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Minneapolis-based employee Nicole Tentinger shares her story about being a part of the annual Polar Plunge with Delta colleagues from across the globe to benefit Special Olympics Minnesota, as told to Rachel Solomon, Corporate Communications.

 

Nicole and fellow plunger ChaseSome people say we’re crazy. I can’t blame them – jumping into Minneapolis’ frozen Lake Calhoun during what can be the coldest time of the year doesn’t sound like something a group of sane people would typically do.

But really, we’re just passionate about making the community in which we live and serve a better place.

That’s why I joined a group of more than 250 other Delta people from around the world to take part in this year’s Minneapolis Polar Plunge on Saturday to benefit Special Olympics Minnesota. We raised more than $110,000.

 

‘Everyone knows someone touched by an intellectual disability’

Employees cheer on colleaguesMinnesota Law Enforcement has held the Polar Plunge for the last 20 years on behalf of its more than 8,100 local Special Olympics athletes. Almost everyone knows someone touched by an intellectual disability, so it’s easy to understand why the work of Special Olympics Minnesota is so important to our community. Over the last 10 years, Delta employees from around the world have come together to bolster their efforts.

To kick off the festivities on Friday, we had the opportunity to hear from an athlete first-hand.  

Nell is an athlete in everything from swimming to track and field to weightlifting. Through Special Olympics Minnesota, she has been able to get a job, is an ambassador of the organization and was also one of the developers of a health and wellness initiative that started out here locally and is now a national program. Her health has dramatically improved in the year and a half since that program started.

Everyone really appreciated hearing from her – it was a powerful moment and really highlighted why we were all there.

 

There’s something addicting about coming together to do something crazy and good’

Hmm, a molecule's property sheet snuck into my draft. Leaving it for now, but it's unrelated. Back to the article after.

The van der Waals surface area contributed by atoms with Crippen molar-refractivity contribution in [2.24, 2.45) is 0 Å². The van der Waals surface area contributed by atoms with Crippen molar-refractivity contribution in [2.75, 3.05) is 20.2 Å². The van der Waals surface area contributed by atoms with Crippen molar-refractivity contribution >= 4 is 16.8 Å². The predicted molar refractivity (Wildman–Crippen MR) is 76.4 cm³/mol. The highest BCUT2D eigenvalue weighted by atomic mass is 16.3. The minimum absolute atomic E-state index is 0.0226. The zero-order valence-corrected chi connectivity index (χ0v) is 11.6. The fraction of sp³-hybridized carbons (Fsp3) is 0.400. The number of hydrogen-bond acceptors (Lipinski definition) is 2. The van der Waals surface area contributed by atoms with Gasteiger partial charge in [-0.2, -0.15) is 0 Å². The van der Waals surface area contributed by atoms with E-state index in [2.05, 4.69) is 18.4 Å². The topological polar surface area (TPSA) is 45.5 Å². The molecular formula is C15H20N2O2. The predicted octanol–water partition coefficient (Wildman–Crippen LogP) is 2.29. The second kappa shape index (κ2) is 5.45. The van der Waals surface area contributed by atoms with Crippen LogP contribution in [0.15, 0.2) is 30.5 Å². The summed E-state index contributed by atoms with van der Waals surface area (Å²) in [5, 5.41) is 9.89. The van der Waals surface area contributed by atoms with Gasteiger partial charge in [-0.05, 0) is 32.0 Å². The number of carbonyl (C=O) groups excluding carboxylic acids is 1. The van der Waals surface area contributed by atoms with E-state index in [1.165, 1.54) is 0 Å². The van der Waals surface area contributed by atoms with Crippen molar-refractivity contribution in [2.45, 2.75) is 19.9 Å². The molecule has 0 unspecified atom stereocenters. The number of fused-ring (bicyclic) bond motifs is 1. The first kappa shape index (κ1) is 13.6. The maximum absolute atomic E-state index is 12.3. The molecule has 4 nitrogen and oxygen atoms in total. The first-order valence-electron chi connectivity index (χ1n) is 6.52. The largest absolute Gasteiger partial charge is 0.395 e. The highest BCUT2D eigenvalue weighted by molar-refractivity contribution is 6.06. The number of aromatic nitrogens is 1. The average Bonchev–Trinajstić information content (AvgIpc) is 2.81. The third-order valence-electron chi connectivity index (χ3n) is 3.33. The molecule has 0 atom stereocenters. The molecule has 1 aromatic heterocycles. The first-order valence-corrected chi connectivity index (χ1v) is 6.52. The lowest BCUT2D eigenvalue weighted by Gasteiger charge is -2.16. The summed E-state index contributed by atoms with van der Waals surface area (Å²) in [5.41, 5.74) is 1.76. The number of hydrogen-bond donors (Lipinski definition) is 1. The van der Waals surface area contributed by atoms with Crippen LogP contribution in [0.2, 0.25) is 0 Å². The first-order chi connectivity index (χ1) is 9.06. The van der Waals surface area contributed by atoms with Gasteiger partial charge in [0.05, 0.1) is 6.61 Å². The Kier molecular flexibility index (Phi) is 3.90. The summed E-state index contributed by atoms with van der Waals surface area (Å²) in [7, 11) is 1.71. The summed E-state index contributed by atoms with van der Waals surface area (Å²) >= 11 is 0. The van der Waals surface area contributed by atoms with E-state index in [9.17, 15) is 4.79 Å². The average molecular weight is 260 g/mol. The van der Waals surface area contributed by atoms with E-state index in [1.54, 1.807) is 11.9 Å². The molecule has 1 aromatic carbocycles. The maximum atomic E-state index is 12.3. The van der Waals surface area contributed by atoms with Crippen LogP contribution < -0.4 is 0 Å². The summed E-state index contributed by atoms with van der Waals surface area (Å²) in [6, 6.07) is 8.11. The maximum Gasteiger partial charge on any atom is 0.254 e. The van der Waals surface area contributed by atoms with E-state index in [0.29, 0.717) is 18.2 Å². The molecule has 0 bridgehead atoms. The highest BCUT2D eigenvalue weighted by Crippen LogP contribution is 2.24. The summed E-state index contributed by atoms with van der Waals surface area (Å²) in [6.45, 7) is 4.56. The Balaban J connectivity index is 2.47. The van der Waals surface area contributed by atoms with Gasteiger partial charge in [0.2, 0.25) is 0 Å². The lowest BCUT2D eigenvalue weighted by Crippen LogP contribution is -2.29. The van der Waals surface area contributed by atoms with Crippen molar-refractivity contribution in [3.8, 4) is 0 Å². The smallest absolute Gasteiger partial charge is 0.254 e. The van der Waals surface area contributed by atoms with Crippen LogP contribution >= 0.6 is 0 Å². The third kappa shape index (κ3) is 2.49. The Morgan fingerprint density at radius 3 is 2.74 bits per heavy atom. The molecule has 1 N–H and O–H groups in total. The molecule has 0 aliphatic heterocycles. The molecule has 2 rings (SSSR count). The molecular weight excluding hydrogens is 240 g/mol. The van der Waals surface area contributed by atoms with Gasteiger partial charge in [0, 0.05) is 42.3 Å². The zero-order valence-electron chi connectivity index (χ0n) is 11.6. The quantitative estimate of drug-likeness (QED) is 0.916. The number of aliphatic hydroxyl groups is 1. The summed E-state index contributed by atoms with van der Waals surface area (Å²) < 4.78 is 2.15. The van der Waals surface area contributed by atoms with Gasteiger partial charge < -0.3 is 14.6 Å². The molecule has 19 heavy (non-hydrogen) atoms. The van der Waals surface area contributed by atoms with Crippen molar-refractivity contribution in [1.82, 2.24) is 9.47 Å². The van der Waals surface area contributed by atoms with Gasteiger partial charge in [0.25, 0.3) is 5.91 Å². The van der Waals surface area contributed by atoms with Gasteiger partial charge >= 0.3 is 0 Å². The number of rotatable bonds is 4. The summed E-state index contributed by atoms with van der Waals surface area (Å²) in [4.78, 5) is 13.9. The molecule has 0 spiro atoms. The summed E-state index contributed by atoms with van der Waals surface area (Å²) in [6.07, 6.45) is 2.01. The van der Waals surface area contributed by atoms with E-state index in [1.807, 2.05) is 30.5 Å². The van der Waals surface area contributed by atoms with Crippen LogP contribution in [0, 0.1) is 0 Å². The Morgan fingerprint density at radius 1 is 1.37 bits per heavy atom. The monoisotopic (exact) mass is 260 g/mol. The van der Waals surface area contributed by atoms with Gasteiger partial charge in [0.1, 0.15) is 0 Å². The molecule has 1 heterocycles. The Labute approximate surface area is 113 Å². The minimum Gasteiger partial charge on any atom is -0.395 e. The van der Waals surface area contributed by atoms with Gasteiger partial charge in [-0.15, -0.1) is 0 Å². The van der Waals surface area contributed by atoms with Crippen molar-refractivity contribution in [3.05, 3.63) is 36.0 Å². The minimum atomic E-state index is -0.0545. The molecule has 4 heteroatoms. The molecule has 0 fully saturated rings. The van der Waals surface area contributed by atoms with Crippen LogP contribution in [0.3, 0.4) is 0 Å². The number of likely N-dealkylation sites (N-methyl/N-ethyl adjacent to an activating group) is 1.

The first time I participated in the Polar Plunge was four years ago, and it was one of our coldest jumping years yet.

With temperatures hovering at -2 degrees Fahrenheit (-19 with windchill!), many people were nervous about the plunge. You might expect those people to plunge once and be done with it, but amazingly, it was those same people who would come back the next year and the years following. There’s something about getting together with your friends, family and colleagues and doing something crazy and good – it’s addicting.

Polar Plunge team leader, Jeff HartWhile ‘plunging’ might seem intimidating, many people just hop into the water and right back out. This year was a little different – since there was no ice to stand on and jump in, we ran into the water, circled around a buoy and ran back out – but usually, it goes by quickly. That is, unless you’re Polar Plunge team leader, Jeff Hart.

Each year, Jeff, General Manager – Airport Customer Service, MSP, stays in the freezing water the entire time, encouraging every Delta team member to jump. I did that in Jeff’s place last year and I remember getting out of the water and being certain that I’d never feel my toes again. It was painfully cold but worth it nevertheless.

 

‘Bringing Delta people together from all corners of the world’

Delta people wade through icy waterOn Saturday, more than 250 domestic and international Delta employees flew from all over the world to help us meet – and surpass – our $100,000 goal. It was a breezy, 40 degree day – quite the contrast from the below-zero Polar Plunge I’d experienced just a few years ago.

Delta plungers lined up along the beach, ready to dive in, dressed in their red ‘Delta Force for Global Good’ shirts. The event officials kicked off the event, and our plungers raced into the freezing waters at full force – it was a sea of red!

Nearly every region of the map was well-represented, with plungers from Singapore, Japan, Russia, South America, Latin America, Caribbean and all over the U.S. That’s probably not a surprise – bringing people together from all corners of the world is what Delta does best.

Plungers emerge from the waterOne international group that was particularly noteworthy were the ‘Pacific Plungers’ from the Asia-Pacific region with 15 plungers donating nearly $12,000.  Of all the Delta teams, the Minneapolis’ ‘Frozen Flyers’ raised the most money – more than $66,800.

Delta people also pulled out all the stops with their grassroots fundraising efforts. Starting in January 2017, we began our campaign to raise money holding “pizza fundraisers” and prize giveaways.  One of our Minneapolis-based colleagues, Brandon Toomey, even cooked 81 pounds of pulled pork to sell and raised $1,200.

Once everyone finished their plunge, we came together again to celebrate our annual tradition over a big barbecue lunch. It’s here where we all agree – whether you’re from Tokyo or Minneapolis, the reason we plunge every year is the same: giving back to our community is just a part of our culture.  

 

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